Have your gums ever felt tender or bled after flossing? This is an early warning sign of gingivitis, which is the beginning stage of gum disease. Unfortunately, gum disease (also known as periodontal disease) is common. The American Academy of Periodontology reports, “Half of Americans aged 30 or older have periodontitis, the more advanced form of periodontal disease. This equals approximately 64.7 million Americans.” However, just because it affects so many people doesn’t mean it should be taken lightly. As you will see, periodontal disease is serious and has been linked to other dangerous medical conditions.
Periodontal disease begins in the gums. When plague finds its way in between the gums and the teeth, it can cause the gums to become inflamed. This stage is called gingivitis. Thankfully, when caught at this stage, the damage is reversible. However, if gingivitis is not treated, then it can develop into periodontitis, which is the more serious stage of gum disease. At this stage, the gums begin to pull away and no longer support the teeth. As a result, the bone and ligaments holding the tooth in place will break down, and the tooth may have to be removed.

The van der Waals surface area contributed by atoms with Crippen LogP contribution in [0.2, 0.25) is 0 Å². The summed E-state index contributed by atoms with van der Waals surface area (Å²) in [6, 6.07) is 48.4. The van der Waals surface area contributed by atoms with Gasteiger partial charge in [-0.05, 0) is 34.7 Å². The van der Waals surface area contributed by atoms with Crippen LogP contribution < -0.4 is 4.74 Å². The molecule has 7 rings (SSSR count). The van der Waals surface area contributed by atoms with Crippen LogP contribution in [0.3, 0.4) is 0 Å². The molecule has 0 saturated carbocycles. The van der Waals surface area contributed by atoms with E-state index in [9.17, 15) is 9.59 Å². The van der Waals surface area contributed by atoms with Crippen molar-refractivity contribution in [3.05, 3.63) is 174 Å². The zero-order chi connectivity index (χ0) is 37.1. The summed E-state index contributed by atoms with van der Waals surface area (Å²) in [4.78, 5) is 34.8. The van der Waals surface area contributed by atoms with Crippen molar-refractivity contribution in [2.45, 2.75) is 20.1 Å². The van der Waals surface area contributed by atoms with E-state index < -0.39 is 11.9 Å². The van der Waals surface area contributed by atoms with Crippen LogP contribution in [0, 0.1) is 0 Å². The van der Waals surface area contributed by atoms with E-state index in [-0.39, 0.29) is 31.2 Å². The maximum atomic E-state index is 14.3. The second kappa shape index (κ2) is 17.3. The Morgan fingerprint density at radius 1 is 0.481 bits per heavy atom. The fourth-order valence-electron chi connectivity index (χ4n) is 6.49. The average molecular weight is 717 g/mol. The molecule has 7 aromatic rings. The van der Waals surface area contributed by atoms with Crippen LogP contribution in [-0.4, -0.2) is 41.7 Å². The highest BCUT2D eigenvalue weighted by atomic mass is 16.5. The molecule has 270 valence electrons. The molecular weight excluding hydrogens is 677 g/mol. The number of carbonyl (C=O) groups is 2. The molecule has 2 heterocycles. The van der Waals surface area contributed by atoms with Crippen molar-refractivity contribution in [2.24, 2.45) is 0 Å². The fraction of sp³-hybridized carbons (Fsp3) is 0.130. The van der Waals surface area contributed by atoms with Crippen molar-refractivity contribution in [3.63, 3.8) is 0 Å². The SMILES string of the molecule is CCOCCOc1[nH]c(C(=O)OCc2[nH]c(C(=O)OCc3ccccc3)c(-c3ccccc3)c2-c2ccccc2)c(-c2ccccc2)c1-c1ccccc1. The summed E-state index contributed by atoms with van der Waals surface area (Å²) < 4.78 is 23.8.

The Various Risks for Gum Disease
One way to battle gum disease is to be proactive. By understanding the risk factors, you will know which ones put you more at risk, and you can take preventative measures.
- Age – The older you are, the more at risk you are for developing gum disease. Studies suggest, “70% of Americans 65 and older have periodontitis.”
- Genetics – Sadly, even people who practice good oral hygiene may be more at risk simply because of genetics. As Colgate explains, “Your family doesn’t just pass down good looks; they can also play a factor in gum disease, making some people more prone to gum disease than others.”
- Poor Nutrition – There is a connection between poor nutrition and gum disease. For example, if someone is not eating healthy enough foods to fight off infections, then they will be more at risk for developing an infection in their gums. Similarly, obesity has been shown to increase one’s risk of developing periodontal disease.
- Stress – Stress has been linked to several health conditions, including periodontal disease. This is because stress makes it harder for your body to fight off infections, such as infections in your gums.
- Medications – According to the American Academy of Periodontology, “Some drugs, such as oral contraceptives, anti-depressants, and certain heart medicines, can affect your oral health.” Therefore, it is critical, to be honest about the medications you are taking when speaking to your Houston dentist.
- Pregnancy – There is a condition known as “pregnancy gingivitis.” The hormonal changes during pregnancy can result in inflammation of the gums, which if left untreated can turn into gum disease.
- Smoking – One of the most significant risk factors of gum disease is smoking. A large number of individuals who develop gum disease use tobacco or smoke – “up to 90% of people with severe periodontitis smoke” according to WebMD. Not only does smoking put you at great risk for gum disease, but it also makes healing from gum disease significantly harder.